SBS 6 DEC 2015
As conventional clean power options such as wind and solar energy take focus at climate discussions in Paris, scientists around the world continue to work on a more ambitious solution to lowering emissions from energy production – nuclear fusion.
For three decades, scientists from a coalition of 35 countries have been working on an experimental technology, which they hope will pave the way for limitless clean-energy production.
What they are trying to produce is a reactor that can generate a nuclear fusion reaction, which is the fusing of atomic nuclei through exposing them to extreme force and heat, the chemical process that occurs naturally on the surface of the sun. If the energy released from this chemical reaction can be captured and stored, it could provide an abundant, man-made clean energy source.
The project is called ITER, or the International Thermonuclear Experimental Reactor, and is a US$20 billion experiment to create a star on earth and harness its energy.
As world leaders meet in Paris for the 2015 United Nations Climate Change Conference in the hope of securing an agreement on reducing global carbon emissions, nuclear fusion has been largely left out of the popular conversation.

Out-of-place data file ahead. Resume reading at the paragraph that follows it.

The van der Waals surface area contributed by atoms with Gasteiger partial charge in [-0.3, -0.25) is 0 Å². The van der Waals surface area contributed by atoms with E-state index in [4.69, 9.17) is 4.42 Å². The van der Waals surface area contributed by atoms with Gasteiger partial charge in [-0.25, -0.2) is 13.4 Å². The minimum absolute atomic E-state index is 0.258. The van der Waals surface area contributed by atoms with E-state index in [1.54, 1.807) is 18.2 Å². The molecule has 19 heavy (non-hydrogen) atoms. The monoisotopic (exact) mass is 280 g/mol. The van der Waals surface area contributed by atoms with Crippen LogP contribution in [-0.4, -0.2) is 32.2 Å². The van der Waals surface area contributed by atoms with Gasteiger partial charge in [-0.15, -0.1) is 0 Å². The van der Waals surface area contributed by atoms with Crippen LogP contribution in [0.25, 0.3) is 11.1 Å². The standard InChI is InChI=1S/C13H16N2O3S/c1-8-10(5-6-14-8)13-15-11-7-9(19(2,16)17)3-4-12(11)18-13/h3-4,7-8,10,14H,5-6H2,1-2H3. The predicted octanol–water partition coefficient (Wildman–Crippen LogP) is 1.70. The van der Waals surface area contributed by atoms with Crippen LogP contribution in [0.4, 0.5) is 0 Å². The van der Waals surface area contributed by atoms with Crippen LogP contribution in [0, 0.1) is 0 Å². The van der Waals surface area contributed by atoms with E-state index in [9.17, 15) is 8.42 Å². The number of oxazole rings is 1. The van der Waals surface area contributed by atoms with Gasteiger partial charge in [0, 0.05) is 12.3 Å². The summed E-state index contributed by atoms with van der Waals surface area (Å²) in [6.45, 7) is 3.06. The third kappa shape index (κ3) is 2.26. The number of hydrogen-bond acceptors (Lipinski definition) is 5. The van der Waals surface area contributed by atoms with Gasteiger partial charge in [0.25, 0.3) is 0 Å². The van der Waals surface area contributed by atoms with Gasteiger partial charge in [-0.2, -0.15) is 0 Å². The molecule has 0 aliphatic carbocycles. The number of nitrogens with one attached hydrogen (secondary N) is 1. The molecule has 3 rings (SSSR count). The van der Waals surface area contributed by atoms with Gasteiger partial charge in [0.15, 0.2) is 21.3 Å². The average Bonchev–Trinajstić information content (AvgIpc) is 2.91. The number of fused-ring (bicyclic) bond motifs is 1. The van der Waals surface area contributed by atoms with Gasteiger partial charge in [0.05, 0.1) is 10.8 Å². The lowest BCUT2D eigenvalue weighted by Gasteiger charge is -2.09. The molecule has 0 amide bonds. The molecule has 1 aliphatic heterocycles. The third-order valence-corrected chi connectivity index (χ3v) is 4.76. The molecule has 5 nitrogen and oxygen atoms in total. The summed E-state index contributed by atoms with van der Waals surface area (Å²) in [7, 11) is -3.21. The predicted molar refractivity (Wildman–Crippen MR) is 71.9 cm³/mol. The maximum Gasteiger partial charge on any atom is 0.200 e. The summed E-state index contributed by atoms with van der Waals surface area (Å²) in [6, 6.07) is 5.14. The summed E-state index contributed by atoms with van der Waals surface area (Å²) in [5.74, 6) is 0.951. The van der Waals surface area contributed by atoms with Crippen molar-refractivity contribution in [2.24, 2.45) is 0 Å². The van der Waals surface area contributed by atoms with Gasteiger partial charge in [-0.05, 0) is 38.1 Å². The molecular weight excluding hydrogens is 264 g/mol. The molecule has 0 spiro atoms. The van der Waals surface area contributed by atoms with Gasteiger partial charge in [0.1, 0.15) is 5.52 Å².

ITER is funded by the European Union, the United States, Russia, Japan, India, South Korea and China, who hope the multibillion dollar experiment will create an energy source that if harnessed, could provide stable and safe power that is free of carbon emissions.
Although Australia is not an official partner to ITER, it has been contracted to work on imaging technology that measures plasma temperature and flow in the reactor.
Professor John Howard, director of the Plasma Fusion Research Facility at Australian National University (ANU), is in charge of Australia’s contribution to ITER, and said the issue for scientists is generating a fusion reaction that is net power positive – or requires less power to create than it emits.
“The way it works is it takes the primordial element hydrogen, and isotopes of hydrogen, brings it together under enormous pressure – because these nuclei like to push each other apart, like trying to push magnets together – and then when they get close enough the nuclear force grabs the particles and they fuse,” he said.
“When they fuse, they make a new element and it releases a lot of energy through E = mc2, and we catch that energy.”
According to ITER’s website, the most efficient fusion reaction in a laboratory setting is that between two hydrogen isotopes, deuterium and tritium, which is what it will use.